The firm, a unit of AstraZeneca, recommended that vaccines with an expiration date between January 19 and January 26, 2010 should not be used, but stressed that the doses are safe and that people who have been inoculated need not seek revaccination.
Company spokesman Tor Constantino told Bloomberg that the 13 FluMist lots covered by the recall, which comprise some 4.7m doses, were distributed in October and November and that the “vast majority” have already been used.
Norman Baylor, director of the office of vaccines research and review at the Food Drug Administration (FDA), estimated in Reuters interview that only about 3,000 doses of FluMist from the affected lots are thought to remain.
Maryland-based MedImmune is the second firm to recall an H1N1 vaccine in as many weeks behind French anti-infectives specialist Sanofi Pasteur, which withdrew 800,000 doses of its product last Tuesday after detecting a similar drop in potency.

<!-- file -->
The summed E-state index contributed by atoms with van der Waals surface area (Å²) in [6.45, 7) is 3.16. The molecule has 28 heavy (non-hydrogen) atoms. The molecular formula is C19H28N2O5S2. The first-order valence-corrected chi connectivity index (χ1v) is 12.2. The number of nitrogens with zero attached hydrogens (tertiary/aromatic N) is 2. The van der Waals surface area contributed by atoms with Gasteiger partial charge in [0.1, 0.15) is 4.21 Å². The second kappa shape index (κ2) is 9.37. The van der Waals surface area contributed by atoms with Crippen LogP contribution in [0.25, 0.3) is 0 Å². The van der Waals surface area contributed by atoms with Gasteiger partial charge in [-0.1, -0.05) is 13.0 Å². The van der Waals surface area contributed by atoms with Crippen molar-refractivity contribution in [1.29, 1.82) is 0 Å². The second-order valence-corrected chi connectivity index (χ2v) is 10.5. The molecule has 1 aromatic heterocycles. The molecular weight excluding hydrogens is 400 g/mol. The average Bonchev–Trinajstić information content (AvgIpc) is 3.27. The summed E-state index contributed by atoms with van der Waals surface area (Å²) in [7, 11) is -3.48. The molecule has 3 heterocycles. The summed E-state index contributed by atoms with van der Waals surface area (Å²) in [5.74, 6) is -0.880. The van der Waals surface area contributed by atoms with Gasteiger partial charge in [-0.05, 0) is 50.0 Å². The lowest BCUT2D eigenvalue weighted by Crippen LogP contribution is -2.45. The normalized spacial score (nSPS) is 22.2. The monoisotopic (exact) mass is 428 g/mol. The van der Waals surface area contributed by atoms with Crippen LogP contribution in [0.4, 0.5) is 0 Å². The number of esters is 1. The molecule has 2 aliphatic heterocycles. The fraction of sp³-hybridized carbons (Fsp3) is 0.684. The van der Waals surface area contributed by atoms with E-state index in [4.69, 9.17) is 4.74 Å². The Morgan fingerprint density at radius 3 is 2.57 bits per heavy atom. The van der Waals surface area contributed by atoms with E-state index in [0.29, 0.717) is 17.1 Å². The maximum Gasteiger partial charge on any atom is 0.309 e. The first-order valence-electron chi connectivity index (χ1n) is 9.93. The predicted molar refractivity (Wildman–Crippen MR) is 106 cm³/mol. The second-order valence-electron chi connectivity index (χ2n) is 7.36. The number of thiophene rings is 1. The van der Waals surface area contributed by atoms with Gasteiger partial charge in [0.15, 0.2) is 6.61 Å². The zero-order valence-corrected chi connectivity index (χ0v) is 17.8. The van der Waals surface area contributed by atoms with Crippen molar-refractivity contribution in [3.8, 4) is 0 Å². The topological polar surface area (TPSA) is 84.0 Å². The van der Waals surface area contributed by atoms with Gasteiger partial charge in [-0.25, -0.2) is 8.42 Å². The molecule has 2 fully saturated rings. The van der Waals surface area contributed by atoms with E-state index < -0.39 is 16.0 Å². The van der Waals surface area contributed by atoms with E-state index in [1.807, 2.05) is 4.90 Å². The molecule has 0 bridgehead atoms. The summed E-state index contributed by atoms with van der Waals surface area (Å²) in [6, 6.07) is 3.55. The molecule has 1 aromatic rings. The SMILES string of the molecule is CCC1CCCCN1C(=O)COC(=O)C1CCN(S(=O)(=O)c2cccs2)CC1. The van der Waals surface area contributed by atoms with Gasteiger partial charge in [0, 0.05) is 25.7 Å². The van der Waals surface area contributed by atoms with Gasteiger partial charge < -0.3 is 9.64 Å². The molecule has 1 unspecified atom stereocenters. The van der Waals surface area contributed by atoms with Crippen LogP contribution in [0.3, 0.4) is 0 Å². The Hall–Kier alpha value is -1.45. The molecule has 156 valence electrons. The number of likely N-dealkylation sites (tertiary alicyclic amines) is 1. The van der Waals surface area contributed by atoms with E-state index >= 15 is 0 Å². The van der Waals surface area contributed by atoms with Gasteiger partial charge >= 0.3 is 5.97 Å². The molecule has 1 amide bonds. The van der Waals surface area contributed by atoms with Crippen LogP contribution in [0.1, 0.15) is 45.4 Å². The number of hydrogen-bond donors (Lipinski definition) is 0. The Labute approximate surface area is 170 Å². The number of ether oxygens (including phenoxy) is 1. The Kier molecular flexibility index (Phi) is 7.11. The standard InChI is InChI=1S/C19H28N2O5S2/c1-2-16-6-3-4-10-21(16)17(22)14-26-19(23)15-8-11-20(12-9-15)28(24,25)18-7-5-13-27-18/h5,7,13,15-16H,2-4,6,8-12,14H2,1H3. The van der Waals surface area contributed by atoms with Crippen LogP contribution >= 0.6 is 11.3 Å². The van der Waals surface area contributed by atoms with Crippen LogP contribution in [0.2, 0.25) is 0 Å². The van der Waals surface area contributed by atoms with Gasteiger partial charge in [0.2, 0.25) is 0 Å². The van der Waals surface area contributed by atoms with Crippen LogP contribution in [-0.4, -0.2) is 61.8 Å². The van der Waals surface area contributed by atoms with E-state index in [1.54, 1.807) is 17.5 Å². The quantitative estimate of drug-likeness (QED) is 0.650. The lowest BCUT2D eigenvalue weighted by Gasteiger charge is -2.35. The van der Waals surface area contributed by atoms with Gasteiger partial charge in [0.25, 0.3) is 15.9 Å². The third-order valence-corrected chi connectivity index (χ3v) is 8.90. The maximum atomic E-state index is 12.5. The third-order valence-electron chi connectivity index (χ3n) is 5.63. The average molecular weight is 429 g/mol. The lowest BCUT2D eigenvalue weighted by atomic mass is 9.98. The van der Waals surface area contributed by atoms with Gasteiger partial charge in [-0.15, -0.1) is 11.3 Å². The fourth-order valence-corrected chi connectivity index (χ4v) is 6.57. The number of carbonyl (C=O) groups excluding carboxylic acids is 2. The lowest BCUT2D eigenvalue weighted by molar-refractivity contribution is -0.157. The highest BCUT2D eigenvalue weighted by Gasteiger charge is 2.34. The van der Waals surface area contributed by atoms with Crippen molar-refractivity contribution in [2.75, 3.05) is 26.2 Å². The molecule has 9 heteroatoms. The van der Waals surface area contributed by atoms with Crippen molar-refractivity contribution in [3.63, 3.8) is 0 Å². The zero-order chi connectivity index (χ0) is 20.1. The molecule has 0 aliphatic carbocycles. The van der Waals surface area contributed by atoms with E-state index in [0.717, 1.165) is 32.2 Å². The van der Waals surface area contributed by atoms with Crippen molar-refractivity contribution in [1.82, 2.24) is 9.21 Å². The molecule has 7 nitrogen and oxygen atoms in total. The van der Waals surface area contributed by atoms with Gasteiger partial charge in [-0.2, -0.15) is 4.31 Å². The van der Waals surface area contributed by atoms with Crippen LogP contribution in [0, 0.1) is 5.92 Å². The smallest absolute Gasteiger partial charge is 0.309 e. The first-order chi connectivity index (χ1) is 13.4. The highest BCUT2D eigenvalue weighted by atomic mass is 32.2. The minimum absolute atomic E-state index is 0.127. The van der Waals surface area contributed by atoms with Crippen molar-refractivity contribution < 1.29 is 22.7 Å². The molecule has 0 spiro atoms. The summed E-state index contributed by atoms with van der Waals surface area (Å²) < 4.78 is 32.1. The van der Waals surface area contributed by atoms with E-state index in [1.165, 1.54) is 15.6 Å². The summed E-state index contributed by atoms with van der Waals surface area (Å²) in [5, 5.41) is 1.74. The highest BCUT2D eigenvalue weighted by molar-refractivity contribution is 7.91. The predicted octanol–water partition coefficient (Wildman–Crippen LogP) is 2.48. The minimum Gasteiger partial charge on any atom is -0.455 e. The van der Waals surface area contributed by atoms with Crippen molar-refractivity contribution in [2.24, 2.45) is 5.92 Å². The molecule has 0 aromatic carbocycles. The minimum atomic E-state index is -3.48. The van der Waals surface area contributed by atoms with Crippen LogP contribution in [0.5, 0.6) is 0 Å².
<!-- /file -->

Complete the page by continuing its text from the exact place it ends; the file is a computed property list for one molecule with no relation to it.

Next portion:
At the time, US Centers for Disease Control and Prevention (CDC) immunization head Anne Schuchat suggested Sanofi’s vaccines may have lost potency because, over time, the viral antigens they use to stimulate an immune response may adhere to the sides of syringes used to deliver them.
MedImmune is yet to determine why the potency of its product dropped, although given that FluMist relies on live attenuated virus and nasal delivery rather than injection, the cause is unlikely to be the same as Sanofi’ product.
Last week, the CDC reports that over 60m US citizens have received one dose an H1N1 vaccine, which is equivalent to half of the country’s stockpile.